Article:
The first month of the cyclocross season in the U.S. has provided a little bit of everything. There has been domestic racing out east at Rochester and the KMC Cross Fest, out west at CrossVegas and the West Sacramento GP and two chances for U.S. riders to square off against at Jingle Cross at the Trek CX Cup in the Midwest.
The Men’s results thus far have provided a little bit of everything as well. Five different U.S. racers have won races from coast to coast, and a number of riders have acquitted themselves well against the top Europeans.
After several years of having one or two dominant domestic men riders, we were curious if the first month of the season is a sign of an ultra-competitive domestic season leading up to U.S. Nationals in Reno. We reached out to some of the riders in the thick of things and two era-spanning legends for their thoughts on the first month of the 2017/18 season.
Stay tuned for a look at the Women’s field during the next few weeks.
Any Given Saturday or Sunday
One could argue the last several years have been dominated by one or two riders in the Men’s field. In a way, the 2014 Nationals in Boulder were the end of an era where any number of riders, including Jeremy Powers, Tim Johnson, Ryan Trebon, Jonathan Page, Zach McDonald, Todd Wells and others, could win on any given Saturday or Sunday.
The 2014 and 2015 seasons belonged to Jeremy Powers, who won 20 of the 23 domestic races he entered. The heart of the 2016 domestic calendar was headed up by Stephen Hyde, who won seven of eight races from the KMC Cross Fest through Derby City and then went on to win Nationals in Hartford.
This season, Hyde, Kerry Werner, Tobin Ortenblad, Anthony Clark and Lance Haidet have all won domestic UCI races and Jeremy Powers finished on the podium behind the Sweeck brothers at CrossVegas.
We were curious what the riders involved think and what role they think the courses, the heat, the Europeans, the US Cup-CX series and other factors have played in the results this season. We spoke with Hyde,
We spoke with Hyde, Werner and Ortenblad to get their thoughts.
The three agreed the talent we have seen in the results is not a fluke. “We have more good riders right now in the men’s field than we have in a long while,” said Hyde. “I am happy for that, for sure. I think it will raise all of our collective levels of racing.”
Oretenblad agreed, “Thus far our racing has been pretty interesting. There’s been some new players at the front of the Elite races and the way the races have been playing out has been a bit more aggressive.” He continued, “I like that anybody can win any given race so I’m starting every race with an all-in, committed attitude.”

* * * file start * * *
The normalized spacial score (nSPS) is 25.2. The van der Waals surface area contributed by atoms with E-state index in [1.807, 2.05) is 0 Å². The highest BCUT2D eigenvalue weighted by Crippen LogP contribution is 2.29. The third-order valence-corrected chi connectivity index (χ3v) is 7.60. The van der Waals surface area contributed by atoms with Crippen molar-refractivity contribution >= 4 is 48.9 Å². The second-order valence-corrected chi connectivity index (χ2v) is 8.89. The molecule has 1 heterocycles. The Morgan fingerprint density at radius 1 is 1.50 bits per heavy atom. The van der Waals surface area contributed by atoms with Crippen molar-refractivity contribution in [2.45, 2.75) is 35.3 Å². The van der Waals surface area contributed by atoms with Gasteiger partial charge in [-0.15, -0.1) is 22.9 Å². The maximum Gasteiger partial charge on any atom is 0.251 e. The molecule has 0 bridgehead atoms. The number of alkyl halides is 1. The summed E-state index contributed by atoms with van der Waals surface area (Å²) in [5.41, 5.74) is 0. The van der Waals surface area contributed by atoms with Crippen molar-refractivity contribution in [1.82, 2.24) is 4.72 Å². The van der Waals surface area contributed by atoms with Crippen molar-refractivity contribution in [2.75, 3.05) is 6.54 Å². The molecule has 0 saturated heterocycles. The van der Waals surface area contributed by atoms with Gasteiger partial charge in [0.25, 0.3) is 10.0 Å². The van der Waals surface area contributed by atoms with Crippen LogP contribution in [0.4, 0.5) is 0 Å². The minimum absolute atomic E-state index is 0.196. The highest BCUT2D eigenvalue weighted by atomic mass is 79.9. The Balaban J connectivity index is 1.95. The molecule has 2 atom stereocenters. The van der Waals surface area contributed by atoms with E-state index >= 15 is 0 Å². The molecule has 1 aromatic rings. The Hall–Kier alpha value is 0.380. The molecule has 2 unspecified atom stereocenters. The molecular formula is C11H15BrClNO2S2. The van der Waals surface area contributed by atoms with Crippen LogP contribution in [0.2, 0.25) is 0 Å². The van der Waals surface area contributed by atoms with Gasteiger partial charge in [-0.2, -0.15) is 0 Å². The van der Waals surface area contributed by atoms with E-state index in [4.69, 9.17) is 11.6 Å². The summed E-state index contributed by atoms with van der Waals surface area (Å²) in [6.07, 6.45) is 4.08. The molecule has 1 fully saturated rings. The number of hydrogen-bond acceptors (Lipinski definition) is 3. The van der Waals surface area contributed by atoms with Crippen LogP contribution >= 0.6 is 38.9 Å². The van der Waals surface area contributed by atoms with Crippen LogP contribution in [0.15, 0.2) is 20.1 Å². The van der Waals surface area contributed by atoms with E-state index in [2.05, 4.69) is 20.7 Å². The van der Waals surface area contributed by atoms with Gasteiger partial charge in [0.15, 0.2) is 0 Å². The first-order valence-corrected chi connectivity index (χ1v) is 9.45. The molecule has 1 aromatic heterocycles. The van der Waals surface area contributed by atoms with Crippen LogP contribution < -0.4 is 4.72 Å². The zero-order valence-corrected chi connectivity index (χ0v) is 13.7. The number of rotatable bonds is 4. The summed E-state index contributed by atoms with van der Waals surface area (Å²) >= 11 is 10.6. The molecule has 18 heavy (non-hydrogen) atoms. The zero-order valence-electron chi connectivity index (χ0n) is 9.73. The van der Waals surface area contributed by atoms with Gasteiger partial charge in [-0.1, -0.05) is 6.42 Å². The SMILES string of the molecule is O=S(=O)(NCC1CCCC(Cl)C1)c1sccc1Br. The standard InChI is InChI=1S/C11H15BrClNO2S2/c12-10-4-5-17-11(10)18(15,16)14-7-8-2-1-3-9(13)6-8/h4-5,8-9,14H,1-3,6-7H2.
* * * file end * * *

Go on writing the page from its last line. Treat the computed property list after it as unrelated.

After a podium finish in Hartford and win in Rochester, Werner is certainly part of that fraternity of excellence. “For me being at the front of the race consistently this year has been different,” he said about his early-season success. “I take the fact that I am there with pride but I don’t run away with it. These other guys that are at the front are just as strong as me if not stronger on any given day so I have to keep my wits about me in order to have it at the end when it matters.”
The Course, Of Course
The courses at Rochester and KMC Cross produced several races that came down to sprint finishes or groups of several riders riding together well into the final lap. Have these contributed to the parity in the results?
Werner said the courses have favored a certain kind of rider. “I would think that riders coming from a road background would be more used to thinking while riding,” he said. “The racing lends itself to skills like planning what’s ahead, whether it is worth it to attack or sit in, and staying at the front of the group so that you are there for the decisive moments.”
Ortendblad agreed, but added the early-season races often favor those with the best fitness. “Although both Rochester and KMC had groups at the front, I’d say KMC was an easier course because of the large amounts of pavement and overall width of the course,” he said. “The early racing always seems to favor the riders coming into the season with fitness since we don’t have any inclement weather to mix it up.”
Hyde said the courses have created different racing than professional riders often see. “Both races outside of the World Cup weekends have been heavily contested by U.S. riders but were also [have been] very fast paced and non-traditional cyclocross courses,” he said. “So we see the divide between skill levels get narrowed and tactics become more of a major player. Something we didn’t see a lot of in the past.”
Ortenblad races some road during the cyclocross offseason, Hyde has done a mix of both, but Werner is primarily a mountain biker. What does he think of the races thus far? “Coming from a mountain bike background all I want to do is put my head down and let my fitness and bike skills do the talking,” he said. Werner continued, “Deep down I yearn for some mud, ruts and bike-driving skills influencing the front of the race.”
Back to the Future?
Anytime you are looking at a specific era of cyclocross, it helps to have a historical perspective for context. We reached out to two riders in Jonathan Page and Todd Wells who share seven U.S. cyclocross national championships between the two of them and are still able to race with today’s top riders. The two each looked to different eras for a comparison.